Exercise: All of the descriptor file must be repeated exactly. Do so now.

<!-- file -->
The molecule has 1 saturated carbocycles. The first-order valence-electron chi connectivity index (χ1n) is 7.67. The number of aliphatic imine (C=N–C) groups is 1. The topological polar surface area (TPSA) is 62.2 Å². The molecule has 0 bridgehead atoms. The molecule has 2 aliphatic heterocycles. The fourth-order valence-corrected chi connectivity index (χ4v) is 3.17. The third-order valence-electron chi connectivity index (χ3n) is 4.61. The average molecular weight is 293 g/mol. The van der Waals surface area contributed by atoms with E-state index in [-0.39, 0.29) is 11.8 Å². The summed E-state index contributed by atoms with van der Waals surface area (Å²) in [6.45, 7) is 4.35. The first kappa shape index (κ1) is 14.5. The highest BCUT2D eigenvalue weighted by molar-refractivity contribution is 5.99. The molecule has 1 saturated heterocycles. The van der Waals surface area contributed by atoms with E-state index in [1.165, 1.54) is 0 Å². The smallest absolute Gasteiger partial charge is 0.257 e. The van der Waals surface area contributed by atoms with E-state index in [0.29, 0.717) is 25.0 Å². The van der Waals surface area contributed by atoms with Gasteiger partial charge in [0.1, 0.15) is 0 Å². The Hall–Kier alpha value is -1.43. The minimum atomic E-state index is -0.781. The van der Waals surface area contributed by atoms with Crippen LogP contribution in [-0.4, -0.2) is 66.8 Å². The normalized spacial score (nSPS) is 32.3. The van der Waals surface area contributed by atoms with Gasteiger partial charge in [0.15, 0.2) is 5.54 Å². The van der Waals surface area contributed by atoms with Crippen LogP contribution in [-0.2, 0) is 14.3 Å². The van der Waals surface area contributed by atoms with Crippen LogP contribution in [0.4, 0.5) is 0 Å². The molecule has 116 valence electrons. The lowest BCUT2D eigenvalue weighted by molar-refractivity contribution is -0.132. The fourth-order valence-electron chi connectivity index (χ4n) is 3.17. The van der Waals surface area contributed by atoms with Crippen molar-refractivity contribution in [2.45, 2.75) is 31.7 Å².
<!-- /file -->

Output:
The molecule has 1 saturated carbocycles. The first-order valence-electron chi connectivity index (χ1n) is 7.67. The number of aliphatic imine (C=N–C) groups is 1. The topological polar surface area (TPSA) is 62.2 Å². The molecule has 0 bridgehead atoms. The molecule has 2 aliphatic heterocycles. The fourth-order valence-corrected chi connectivity index (χ4v) is 3.17. The third-order valence-electron chi connectivity index (χ3n) is 4.61. The average molecular weight is 293 g/mol. The van der Waals surface area contributed by atoms with E-state index in [-0.39, 0.29) is 11.8 Å². The summed E-state index contributed by atoms with van der Waals surface area (Å²) in [6.45, 7) is 4.35. The first kappa shape index (κ1) is 14.5. The highest BCUT2D eigenvalue weighted by molar-refractivity contribution is 5.99. The molecule has 1 saturated heterocycles. The van der Waals surface area contributed by atoms with E-state index in [1.165, 1.54) is 0 Å². The smallest absolute Gasteiger partial charge is 0.257 e. The van der Waals surface area contributed by atoms with E-state index in [0.29, 0.717) is 25.0 Å². The van der Waals surface area contributed by atoms with Gasteiger partial charge in [0.1, 0.15) is 0 Å². The Hall–Kier alpha value is -1.43. The minimum atomic E-state index is -0.781. The van der Waals surface area contributed by atoms with Crippen LogP contribution in [-0.4, -0.2) is 66.8 Å². The normalized spacial score (nSPS) is 32.3. The van der Waals surface area contributed by atoms with Gasteiger partial charge in [0.15, 0.2) is 5.54 Å². The van der Waals surface area contributed by atoms with Crippen LogP contribution in [-0.2, 0) is 14.3 Å². The van der Waals surface area contributed by atoms with Crippen LogP contribution in [0.4, 0.5) is 0 Å². The molecule has 116 valence electrons. The lowest BCUT2D eigenvalue weighted by molar-refractivity contribution is -0.132. The fourth-order valence-electron chi connectivity index (χ4n) is 3.17. The van der Waals surface area contributed by atoms with Crippen molar-refractivity contribution in [2.45, 2.75) is 31.7 Å².